Can't afford a Ferrari? Well, Faurecia SA, the French auto parts maker, has what might be the next best thing: A system that makes your car sound like one.
Faurecia is offering car makers a mini loudspeaker that can amp up the muffled sound of a small engine's exhaust so it has the roar of a supercar's.
That's perhaps not good news for the neighbors but a possible boon for drivers aching for the head-turning noise of a Ferrari without spending $250,000 to get it.
Faurecia is showing its loudspeaker at this week's Frankfurt auto show. The unit of France's PSA Peugeot Citroën group has recognized that tougher emissions-control legislation is making cars quieter due to the extra technology required inside the "hot" end of the exhaust system to reduce CO2 emissions and pollution like particulates. Modern cars with diesel engines generate more noise from the engine itself than from the tail pipe.
Engines are also getting smaller as manufacturers try to cut fuel consumption without sacrificing power, a trick they pull off by using exhaust gases to help drive the engine through turbochargers. That can give three- and four-cylinder engines the sort of oomph but not the noise once associated with bigger engines. The throaty roar of a V-8 that some particularly in North America would say is the sound of automotive freedom is disappearing.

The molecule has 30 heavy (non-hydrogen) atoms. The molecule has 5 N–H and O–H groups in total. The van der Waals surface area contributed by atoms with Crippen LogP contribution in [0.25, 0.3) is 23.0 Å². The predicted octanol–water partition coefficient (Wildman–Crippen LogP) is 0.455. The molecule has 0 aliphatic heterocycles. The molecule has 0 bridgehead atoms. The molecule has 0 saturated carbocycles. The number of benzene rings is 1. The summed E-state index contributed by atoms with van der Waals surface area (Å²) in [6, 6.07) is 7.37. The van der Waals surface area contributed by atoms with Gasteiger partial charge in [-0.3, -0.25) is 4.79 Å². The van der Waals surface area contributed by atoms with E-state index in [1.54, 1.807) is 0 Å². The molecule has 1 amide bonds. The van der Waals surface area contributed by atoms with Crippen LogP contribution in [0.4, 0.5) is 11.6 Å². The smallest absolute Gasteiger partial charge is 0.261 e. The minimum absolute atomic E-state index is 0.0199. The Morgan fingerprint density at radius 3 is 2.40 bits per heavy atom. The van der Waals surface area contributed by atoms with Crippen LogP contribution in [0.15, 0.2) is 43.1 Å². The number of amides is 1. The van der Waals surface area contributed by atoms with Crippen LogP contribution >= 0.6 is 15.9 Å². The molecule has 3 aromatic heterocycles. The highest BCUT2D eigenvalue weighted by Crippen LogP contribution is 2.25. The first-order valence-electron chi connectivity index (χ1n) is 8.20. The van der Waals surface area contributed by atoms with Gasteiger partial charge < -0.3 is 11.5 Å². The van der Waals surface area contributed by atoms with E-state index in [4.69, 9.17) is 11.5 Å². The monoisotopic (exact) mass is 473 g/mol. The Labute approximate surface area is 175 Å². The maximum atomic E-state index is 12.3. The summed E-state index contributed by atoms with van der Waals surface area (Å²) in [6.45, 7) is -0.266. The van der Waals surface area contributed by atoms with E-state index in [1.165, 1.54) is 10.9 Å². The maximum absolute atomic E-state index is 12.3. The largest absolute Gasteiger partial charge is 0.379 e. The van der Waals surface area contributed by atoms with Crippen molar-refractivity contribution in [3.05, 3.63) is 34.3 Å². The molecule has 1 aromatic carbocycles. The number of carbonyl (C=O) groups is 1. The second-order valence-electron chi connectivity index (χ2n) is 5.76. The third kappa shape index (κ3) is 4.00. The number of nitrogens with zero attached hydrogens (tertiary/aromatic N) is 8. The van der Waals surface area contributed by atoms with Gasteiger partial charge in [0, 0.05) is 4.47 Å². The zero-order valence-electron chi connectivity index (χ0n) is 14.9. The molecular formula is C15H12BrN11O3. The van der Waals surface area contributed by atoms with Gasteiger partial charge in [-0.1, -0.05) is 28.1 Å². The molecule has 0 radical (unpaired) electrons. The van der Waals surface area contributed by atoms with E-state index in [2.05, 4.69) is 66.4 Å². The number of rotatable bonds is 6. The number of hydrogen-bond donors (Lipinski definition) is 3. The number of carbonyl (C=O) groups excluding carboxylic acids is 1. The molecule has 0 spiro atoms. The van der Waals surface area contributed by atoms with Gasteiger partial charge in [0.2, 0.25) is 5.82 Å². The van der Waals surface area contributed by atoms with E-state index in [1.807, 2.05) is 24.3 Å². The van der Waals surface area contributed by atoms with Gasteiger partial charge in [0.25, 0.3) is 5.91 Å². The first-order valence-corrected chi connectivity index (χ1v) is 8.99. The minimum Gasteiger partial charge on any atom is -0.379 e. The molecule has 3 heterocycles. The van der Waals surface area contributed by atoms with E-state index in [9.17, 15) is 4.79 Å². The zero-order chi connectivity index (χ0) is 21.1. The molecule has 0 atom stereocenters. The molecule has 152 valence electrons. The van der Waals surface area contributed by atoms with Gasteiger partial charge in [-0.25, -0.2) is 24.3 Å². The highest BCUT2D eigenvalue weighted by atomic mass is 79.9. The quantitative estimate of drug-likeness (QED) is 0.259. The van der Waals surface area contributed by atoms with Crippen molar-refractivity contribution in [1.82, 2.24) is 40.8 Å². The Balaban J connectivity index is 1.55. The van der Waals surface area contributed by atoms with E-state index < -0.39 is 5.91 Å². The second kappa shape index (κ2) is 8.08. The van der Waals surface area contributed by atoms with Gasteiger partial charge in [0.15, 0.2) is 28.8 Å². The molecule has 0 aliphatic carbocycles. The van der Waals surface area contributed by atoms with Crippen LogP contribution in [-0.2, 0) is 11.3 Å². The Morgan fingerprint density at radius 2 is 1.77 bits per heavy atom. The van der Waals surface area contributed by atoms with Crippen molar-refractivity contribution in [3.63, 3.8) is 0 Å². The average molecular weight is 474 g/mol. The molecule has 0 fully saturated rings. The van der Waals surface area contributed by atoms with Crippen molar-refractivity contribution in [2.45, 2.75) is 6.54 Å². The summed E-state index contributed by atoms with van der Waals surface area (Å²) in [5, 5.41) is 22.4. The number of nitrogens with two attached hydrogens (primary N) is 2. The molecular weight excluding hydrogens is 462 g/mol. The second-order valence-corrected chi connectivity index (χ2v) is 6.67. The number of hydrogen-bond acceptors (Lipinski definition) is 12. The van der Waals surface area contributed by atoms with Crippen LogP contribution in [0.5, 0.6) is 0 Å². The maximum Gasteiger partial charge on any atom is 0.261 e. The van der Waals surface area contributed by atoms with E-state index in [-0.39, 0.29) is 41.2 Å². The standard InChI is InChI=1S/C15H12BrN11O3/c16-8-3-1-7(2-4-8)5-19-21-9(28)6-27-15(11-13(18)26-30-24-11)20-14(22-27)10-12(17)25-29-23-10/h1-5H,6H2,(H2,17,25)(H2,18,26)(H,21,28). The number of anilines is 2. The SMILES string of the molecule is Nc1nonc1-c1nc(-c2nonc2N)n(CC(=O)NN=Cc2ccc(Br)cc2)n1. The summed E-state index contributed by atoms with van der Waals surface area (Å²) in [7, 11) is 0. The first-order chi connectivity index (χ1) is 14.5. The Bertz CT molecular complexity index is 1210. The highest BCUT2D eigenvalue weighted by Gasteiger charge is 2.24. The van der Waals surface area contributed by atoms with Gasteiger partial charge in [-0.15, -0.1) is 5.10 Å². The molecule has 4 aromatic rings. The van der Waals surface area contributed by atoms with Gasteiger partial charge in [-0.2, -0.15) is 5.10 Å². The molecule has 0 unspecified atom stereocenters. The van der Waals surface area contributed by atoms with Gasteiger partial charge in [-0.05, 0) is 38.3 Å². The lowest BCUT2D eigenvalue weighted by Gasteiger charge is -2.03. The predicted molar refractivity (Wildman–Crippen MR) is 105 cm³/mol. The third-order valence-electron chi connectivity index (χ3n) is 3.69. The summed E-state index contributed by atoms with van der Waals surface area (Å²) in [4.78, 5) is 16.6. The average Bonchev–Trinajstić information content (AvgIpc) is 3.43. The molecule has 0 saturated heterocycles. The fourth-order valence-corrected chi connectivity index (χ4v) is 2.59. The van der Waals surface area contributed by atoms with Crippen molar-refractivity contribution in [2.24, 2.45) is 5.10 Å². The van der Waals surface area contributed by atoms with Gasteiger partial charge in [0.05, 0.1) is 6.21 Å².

"There's a lot of interest from North American manufacturers," said Peter Lakin, head of sales, marketing and programs at Faurecia Emissions Control Technologies. German auto makers have also shown interest, Mr. Lakin said.
Faurecia's system uses sophisticated software that captures what a car's engine is doing to drive a loudspeaker contained in the muffler, whose only role normally is to reduce sound.
Through the loud speaker, Faurecia's system that will be preinstalled at the factory will also allow drivers to select from a few different exhaust sounds ranging from quiet to sporty.
The system also uses its software to strip out annoying ambient sounds, like the whine of the turbocharger, by using active noise control technology to cancel out the unwanted noise, similar to noise-cancelling headphones. The noise signal frequency picked up by a microphone in the muffler is slightly modified and played back over the loudspeaker so that the original sound isn't audible.
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